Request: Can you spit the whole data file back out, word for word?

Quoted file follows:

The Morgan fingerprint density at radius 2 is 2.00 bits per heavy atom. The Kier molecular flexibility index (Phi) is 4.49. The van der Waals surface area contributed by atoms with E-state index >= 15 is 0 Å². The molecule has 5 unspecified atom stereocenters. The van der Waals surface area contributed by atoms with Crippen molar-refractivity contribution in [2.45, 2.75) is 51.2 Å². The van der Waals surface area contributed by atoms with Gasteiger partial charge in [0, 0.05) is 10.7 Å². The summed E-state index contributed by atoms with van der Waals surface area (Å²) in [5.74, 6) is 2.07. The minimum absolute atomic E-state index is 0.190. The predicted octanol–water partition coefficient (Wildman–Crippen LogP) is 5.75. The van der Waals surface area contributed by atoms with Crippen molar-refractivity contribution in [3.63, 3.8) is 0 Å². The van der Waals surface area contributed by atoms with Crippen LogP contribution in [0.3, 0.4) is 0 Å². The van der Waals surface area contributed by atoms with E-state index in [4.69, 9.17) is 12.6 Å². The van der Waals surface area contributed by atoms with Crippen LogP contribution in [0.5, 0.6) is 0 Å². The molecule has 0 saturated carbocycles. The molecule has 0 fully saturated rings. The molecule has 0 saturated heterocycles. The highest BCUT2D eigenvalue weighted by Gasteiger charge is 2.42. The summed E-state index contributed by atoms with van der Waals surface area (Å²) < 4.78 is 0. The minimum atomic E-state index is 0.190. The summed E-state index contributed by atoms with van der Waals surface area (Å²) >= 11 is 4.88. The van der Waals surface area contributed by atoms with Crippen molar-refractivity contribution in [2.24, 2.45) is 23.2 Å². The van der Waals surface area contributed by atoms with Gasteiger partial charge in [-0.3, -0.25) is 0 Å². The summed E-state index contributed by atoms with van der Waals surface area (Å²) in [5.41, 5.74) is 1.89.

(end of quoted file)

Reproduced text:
The Morgan fingerprint density at radius 2 is 2.00 bits per heavy atom. The Kier molecular flexibility index (Phi) is 4.49. The van der Waals surface area contributed by atoms with E-state index >= 15 is 0 Å². The molecule has 5 unspecified atom stereocenters. The van der Waals surface area contributed by atoms with Crippen molar-refractivity contribution in [2.45, 2.75) is 51.2 Å². The van der Waals surface area contributed by atoms with Gasteiger partial charge in [0, 0.05) is 10.7 Å². The summed E-state index contributed by atoms with van der Waals surface area (Å²) in [5.74, 6) is 2.07. The minimum absolute atomic E-state index is 0.190. The predicted octanol–water partition coefficient (Wildman–Crippen LogP) is 5.75. The van der Waals surface area contributed by atoms with Crippen molar-refractivity contribution in [3.63, 3.8) is 0 Å². The van der Waals surface area contributed by atoms with Crippen LogP contribution in [0.3, 0.4) is 0 Å². The van der Waals surface area contributed by atoms with E-state index in [4.69, 9.17) is 12.6 Å². The van der Waals surface area contributed by atoms with Crippen LogP contribution in [0.5, 0.6) is 0 Å². The molecule has 0 saturated carbocycles. The molecule has 0 fully saturated rings. The molecule has 0 saturated heterocycles. The highest BCUT2D eigenvalue weighted by Gasteiger charge is 2.42. The summed E-state index contributed by atoms with van der Waals surface area (Å²) < 4.78 is 0. The minimum atomic E-state index is 0.190. The summed E-state index contributed by atoms with van der Waals surface area (Å²) >= 11 is 4.88. The van der Waals surface area contributed by atoms with Crippen molar-refractivity contribution in [2.24, 2.45) is 23.2 Å². The van der Waals surface area contributed by atoms with Gasteiger partial charge in [-0.3, -0.25) is 0 Å². The summed E-state index contributed by atoms with van der Waals surface area (Å²) in [5.41, 5.74) is 1.89.